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Aidan White

newsroompicFor the Media Diversity Institute by Aidan White

Published: 13 September 2011

Nervousness in newsrooms about the potential for media-savvy extremists to get their messages into online editions has increased in Sweden where the number of xenophobic web sites has almost doubled in two years to almost 15,000.

Several major Swedish newspapers have now taken steps to introduce restrictions on their discussion forums in an attempt to limit racism, sexism and personal attacks.

Expressen has decided to close the possibility to comment on articles in real-time discussion forums on its website. Posts will now be reviewed before publication. Previously, offending comments were only removed afterwards following complaints.

The newspaper aims to keep a better check on what is being written and hopes to avoid racist comments and personal attacks, which come from a small, but vocal group of anonymous users according to the editor-in-chief Thomas Mattson writing on his blog.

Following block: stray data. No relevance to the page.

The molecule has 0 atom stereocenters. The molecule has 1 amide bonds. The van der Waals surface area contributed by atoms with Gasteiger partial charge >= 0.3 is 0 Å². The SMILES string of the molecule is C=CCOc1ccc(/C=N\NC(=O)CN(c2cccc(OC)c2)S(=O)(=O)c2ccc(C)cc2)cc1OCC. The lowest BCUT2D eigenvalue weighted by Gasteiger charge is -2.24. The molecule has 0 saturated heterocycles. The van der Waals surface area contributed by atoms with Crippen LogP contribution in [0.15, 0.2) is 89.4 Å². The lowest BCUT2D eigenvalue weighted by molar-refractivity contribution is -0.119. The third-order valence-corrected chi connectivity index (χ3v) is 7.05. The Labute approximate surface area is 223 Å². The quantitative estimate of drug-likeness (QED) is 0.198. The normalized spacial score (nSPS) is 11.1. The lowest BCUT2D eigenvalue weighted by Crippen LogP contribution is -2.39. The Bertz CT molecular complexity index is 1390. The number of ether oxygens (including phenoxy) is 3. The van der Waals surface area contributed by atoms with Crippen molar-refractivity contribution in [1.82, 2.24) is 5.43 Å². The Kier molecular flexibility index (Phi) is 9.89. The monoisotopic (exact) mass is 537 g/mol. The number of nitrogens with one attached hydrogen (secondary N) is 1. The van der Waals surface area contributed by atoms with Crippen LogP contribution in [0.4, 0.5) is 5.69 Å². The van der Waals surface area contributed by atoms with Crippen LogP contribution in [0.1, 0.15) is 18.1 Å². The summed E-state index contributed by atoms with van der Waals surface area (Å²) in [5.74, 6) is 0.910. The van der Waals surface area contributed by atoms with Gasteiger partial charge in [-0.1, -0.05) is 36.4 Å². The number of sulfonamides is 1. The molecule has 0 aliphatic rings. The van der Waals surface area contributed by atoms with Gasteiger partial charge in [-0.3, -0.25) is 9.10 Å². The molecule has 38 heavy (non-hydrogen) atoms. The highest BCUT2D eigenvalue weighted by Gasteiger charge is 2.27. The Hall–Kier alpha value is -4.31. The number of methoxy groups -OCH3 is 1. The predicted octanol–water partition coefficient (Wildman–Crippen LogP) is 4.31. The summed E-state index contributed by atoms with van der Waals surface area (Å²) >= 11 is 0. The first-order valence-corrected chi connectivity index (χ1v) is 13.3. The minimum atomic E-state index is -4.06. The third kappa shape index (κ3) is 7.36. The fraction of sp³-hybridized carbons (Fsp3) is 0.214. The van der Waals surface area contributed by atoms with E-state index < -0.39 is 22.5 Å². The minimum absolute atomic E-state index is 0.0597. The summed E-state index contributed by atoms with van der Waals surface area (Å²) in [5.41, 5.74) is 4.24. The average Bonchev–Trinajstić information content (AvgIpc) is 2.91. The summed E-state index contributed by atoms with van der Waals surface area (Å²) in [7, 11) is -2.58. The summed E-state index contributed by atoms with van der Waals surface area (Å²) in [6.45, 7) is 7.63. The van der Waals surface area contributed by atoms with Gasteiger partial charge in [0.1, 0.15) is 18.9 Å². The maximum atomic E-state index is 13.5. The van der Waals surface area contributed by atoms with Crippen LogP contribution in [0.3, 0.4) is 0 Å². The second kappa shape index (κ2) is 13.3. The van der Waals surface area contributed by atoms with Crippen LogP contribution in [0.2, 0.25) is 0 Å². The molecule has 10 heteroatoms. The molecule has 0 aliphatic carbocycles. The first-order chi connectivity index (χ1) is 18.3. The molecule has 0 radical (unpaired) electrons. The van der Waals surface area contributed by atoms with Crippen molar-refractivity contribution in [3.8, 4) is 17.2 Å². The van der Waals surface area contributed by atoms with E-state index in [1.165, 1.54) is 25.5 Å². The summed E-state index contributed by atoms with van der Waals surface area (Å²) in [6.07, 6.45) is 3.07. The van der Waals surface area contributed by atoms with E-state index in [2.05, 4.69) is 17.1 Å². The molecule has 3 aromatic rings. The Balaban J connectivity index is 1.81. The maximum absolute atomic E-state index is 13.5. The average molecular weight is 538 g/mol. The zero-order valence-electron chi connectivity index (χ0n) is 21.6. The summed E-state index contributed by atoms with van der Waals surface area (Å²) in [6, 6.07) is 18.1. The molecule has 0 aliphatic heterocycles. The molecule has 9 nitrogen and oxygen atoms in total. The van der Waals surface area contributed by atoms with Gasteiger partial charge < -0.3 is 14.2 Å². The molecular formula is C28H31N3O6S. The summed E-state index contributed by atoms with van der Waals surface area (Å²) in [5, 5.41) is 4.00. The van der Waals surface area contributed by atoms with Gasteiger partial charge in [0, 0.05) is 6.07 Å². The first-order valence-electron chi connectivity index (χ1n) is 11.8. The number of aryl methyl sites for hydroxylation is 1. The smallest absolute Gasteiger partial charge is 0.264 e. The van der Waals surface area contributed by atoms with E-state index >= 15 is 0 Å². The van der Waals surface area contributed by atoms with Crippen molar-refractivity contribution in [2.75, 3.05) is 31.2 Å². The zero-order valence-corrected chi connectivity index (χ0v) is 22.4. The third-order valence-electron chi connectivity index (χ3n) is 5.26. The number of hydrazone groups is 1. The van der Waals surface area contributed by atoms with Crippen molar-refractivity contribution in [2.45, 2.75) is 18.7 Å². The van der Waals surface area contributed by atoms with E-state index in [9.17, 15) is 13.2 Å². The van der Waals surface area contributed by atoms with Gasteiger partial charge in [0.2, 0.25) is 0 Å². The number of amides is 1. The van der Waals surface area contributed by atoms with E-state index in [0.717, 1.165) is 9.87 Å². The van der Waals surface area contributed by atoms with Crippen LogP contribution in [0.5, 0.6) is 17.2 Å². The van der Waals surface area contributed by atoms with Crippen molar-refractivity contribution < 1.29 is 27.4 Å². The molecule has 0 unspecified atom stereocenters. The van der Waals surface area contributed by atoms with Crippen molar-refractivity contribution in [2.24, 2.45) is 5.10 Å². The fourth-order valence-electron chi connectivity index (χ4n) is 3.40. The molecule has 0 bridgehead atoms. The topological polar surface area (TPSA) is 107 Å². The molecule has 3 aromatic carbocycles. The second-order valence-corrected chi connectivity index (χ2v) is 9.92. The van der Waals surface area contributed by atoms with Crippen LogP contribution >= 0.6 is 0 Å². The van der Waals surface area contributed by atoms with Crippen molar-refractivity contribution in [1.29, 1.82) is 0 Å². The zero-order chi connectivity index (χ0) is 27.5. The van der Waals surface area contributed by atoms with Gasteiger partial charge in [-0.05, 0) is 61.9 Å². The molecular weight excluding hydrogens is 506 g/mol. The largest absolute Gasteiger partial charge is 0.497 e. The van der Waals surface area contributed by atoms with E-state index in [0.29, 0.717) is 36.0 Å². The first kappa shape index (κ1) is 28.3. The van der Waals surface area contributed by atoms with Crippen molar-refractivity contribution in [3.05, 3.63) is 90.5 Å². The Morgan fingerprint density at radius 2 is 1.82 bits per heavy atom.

Dagens Nyheter has also announced a decision to temporarily turn off the ability to comment on articles online. The newspaper will introduce a new log in system next month which will require registration and email addresses. Until then all discussion forums will be closed.

Sweden's largest newspaper by circulation, Aftonbladet, has also announced restrictions on the freedom to post anonymous comments. The newspaper is telling readers that anyone who wants to comment on articles can still do so, but only via their Facebook profile.

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